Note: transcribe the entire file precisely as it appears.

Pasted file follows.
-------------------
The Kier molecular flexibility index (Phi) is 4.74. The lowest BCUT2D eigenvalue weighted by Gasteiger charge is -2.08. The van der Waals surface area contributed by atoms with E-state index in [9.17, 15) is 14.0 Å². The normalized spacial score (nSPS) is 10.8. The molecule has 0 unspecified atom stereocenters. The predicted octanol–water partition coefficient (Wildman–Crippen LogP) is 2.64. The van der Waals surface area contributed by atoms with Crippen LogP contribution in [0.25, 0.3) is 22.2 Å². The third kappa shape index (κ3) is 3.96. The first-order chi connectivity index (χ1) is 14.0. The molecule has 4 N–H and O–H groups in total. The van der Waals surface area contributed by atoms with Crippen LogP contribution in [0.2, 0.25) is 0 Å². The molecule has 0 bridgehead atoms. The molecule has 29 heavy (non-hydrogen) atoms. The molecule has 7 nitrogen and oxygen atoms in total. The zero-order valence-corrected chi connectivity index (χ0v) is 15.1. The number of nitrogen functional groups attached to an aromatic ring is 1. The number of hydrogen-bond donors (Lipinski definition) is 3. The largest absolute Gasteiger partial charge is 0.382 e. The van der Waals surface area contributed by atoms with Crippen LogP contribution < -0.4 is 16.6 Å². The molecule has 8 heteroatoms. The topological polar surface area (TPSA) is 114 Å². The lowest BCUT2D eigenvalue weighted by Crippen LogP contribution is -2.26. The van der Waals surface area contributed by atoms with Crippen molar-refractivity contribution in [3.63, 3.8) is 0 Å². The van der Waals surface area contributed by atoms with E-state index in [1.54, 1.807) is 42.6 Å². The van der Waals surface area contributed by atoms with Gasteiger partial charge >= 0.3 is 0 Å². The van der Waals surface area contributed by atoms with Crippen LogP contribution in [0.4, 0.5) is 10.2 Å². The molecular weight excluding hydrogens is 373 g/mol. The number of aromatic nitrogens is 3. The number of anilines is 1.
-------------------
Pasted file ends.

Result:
The Kier molecular flexibility index (Phi) is 4.74. The lowest BCUT2D eigenvalue weighted by Gasteiger charge is -2.08. The van der Waals surface area contributed by atoms with E-state index in [9.17, 15) is 14.0 Å². The normalized spacial score (nSPS) is 10.8. The molecule has 0 unspecified atom stereocenters. The predicted octanol–water partition coefficient (Wildman–Crippen LogP) is 2.64. The van der Waals surface area contributed by atoms with Crippen LogP contribution in [0.25, 0.3) is 22.2 Å². The third kappa shape index (κ3) is 3.96. The first-order chi connectivity index (χ1) is 14.0. The molecule has 4 N–H and O–H groups in total. The van der Waals surface area contributed by atoms with Crippen LogP contribution in [0.2, 0.25) is 0 Å². The molecule has 0 bridgehead atoms. The molecule has 29 heavy (non-hydrogen) atoms. The molecule has 7 nitrogen and oxygen atoms in total. The zero-order valence-corrected chi connectivity index (χ0v) is 15.1. The number of nitrogen functional groups attached to an aromatic ring is 1. The number of hydrogen-bond donors (Lipinski definition) is 3. The largest absolute Gasteiger partial charge is 0.382 e. The van der Waals surface area contributed by atoms with Crippen LogP contribution < -0.4 is 16.6 Å². The molecule has 8 heteroatoms. The topological polar surface area (TPSA) is 114 Å². The lowest BCUT2D eigenvalue weighted by Crippen LogP contribution is -2.26. The van der Waals surface area contributed by atoms with Crippen molar-refractivity contribution in [3.63, 3.8) is 0 Å². The van der Waals surface area contributed by atoms with E-state index in [1.54, 1.807) is 42.6 Å². The van der Waals surface area contributed by atoms with Gasteiger partial charge >= 0.3 is 0 Å². The van der Waals surface area contributed by atoms with Crippen LogP contribution in [0.4, 0.5) is 10.2 Å². The molecular weight excluding hydrogens is 373 g/mol. The number of aromatic nitrogens is 3. The number of anilines is 1.